The Dictionary of Old English (DOE, http://www.doe.utoronto.ca/) is a born-digital lexicographic project the aim of which is to define the vocabulary of the first six centuries (CE 600-1150) of the English language using the technological aids available at the start of the twenty-first century.
From time to time DOE cites a quotation where there is a crux or some sort of problem with the manuscript reading. The proposed project will allow users of DOE to “click” and see visually the problematic letter(s) and the surrounding space on a manuscript folio/page, in the case of manuscripts that are now available digitally in Parker on the Web, (http://parkerweb.stanford.edu).
As we implement the hyperlinks between DOE and digital manuscript surrogates from Parker on the Web in collaboration with the Stanford University Libraries’ Modular and Interoperating Environment project, we will also engage in analysis and classification of the types of scribal habits and the possible social or linguistic circumstances that lie behind puzzling manuscript readings in the Old English period.
1. DOE will be providing its users with the evidentiary basis for its readings and interpretations of the puzzling word or phrase. The new evidence implicitly invites users to assess the evidence themselves (and agree or disagree with the DOE interpretations of each crux, and so the history of a word). It will shift the DOE – and in the process Parker on the Web and similar collections – in the direction of increased user interactivity.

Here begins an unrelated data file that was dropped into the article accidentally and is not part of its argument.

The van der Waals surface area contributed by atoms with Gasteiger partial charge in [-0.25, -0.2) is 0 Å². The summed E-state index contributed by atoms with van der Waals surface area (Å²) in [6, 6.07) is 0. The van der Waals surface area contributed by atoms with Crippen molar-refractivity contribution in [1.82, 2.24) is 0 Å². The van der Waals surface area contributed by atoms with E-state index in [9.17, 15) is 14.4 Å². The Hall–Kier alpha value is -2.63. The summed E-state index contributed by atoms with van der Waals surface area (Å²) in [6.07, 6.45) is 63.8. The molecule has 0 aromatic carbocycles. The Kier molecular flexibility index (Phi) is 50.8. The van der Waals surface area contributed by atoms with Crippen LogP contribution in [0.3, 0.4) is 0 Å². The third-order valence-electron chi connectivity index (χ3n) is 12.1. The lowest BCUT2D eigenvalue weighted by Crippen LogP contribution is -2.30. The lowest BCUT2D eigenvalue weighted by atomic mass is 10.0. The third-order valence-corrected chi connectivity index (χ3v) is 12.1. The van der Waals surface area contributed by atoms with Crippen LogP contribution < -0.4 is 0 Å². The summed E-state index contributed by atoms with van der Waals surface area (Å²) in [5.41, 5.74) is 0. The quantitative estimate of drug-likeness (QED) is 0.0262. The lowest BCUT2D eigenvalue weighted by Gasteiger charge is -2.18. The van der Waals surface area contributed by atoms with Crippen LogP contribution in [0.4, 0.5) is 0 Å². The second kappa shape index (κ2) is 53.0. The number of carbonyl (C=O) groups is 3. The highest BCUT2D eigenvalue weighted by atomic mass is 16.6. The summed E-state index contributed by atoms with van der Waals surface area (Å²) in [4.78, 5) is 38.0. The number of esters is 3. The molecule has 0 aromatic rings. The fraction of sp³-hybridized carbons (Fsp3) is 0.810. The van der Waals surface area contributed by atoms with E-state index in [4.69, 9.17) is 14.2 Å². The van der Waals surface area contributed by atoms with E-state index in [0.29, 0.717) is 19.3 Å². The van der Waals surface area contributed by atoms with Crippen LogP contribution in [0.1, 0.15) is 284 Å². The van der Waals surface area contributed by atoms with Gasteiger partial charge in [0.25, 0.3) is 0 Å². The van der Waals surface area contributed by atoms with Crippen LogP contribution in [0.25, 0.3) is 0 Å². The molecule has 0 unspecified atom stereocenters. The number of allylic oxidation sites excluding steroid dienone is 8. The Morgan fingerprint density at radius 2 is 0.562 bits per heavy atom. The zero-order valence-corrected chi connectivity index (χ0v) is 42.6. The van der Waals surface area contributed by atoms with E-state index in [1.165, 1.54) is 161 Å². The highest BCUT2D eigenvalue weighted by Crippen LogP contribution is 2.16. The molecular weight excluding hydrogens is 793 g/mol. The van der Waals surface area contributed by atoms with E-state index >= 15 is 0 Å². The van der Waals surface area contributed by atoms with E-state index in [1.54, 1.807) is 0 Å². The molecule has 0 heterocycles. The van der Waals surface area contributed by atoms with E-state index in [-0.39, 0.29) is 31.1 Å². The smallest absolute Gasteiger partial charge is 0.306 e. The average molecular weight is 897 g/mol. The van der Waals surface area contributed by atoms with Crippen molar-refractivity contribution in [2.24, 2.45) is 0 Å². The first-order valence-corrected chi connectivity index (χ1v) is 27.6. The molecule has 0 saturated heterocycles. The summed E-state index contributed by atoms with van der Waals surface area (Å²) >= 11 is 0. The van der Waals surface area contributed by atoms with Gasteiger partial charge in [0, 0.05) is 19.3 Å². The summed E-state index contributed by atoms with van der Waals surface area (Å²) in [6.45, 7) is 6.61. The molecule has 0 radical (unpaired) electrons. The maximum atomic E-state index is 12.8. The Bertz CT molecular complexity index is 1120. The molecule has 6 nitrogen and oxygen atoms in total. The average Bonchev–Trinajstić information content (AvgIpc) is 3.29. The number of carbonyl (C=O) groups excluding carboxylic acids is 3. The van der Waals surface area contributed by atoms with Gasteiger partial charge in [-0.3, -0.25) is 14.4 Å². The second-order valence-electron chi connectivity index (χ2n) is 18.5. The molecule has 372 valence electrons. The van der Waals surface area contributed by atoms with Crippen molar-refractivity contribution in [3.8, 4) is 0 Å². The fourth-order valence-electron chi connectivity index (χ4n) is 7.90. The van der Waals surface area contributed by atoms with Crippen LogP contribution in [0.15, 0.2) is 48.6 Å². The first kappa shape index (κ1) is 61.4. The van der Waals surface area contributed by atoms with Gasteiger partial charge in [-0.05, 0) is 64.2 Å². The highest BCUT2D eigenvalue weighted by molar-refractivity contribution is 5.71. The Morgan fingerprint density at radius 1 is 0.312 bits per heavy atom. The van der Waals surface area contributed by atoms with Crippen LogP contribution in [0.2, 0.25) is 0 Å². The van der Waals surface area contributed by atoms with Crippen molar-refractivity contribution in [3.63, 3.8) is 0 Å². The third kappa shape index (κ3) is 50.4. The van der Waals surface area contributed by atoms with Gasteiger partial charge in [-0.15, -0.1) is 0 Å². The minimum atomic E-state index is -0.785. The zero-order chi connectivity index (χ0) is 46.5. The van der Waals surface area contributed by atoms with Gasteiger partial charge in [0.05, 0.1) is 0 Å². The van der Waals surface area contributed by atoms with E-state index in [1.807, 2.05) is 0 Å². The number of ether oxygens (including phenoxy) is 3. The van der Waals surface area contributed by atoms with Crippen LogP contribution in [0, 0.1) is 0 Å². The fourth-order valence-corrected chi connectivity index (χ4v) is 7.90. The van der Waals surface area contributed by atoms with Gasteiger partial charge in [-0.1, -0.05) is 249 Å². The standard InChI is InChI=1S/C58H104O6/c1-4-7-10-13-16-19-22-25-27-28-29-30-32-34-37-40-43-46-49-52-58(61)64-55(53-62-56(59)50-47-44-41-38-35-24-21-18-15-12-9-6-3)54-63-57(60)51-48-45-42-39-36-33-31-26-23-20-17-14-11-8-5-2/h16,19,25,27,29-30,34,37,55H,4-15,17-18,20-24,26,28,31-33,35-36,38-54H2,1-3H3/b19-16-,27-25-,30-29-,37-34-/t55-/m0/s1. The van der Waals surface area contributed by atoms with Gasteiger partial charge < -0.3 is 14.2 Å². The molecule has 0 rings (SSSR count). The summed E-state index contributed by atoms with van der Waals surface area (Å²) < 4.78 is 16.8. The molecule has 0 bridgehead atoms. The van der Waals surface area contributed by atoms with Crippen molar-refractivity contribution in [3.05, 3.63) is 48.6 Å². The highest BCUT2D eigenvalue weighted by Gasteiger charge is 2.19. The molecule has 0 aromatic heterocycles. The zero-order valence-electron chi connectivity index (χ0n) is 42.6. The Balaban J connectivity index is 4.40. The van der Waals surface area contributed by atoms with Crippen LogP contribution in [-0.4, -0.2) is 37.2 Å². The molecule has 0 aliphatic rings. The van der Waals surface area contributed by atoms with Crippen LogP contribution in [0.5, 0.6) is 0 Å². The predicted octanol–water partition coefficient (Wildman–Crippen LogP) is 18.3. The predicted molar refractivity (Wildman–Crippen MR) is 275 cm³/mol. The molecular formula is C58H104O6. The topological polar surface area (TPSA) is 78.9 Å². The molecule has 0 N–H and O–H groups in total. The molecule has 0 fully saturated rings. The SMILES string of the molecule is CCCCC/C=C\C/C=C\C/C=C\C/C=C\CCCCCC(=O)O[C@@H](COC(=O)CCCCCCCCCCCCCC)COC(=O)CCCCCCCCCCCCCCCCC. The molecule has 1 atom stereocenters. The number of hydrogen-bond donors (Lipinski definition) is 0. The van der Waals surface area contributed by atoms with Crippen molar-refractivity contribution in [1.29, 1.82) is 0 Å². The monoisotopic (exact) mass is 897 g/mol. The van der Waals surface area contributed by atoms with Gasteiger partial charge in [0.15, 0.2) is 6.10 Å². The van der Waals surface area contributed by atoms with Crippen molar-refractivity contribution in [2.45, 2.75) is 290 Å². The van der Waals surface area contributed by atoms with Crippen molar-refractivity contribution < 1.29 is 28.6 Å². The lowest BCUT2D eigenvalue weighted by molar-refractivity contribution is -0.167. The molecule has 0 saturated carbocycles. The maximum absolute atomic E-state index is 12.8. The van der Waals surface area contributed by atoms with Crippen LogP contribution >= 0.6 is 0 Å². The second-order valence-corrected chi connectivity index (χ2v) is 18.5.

2. This mapping of the text to image frees users from the redoubtable authority of the standard printed editions.
3. The project enables manuscript images to break out from the static and unsearchable world of facsimiles into a dynamic and searchable system.
4. The project will establish a standard for the linking up of manuscript images with text in a more refined and precise way than has previously been achieved and so facilitate interconnectivity and interoperability among other medieval digitization projects.
5. The project will provide basic data for a range of different studies including the theory of cultural transmission in the age of manuscripts, the understanding of how scribes and readers experience texts and the writing and reading communities they create, and the conceptualization of issues that aid or impede communication.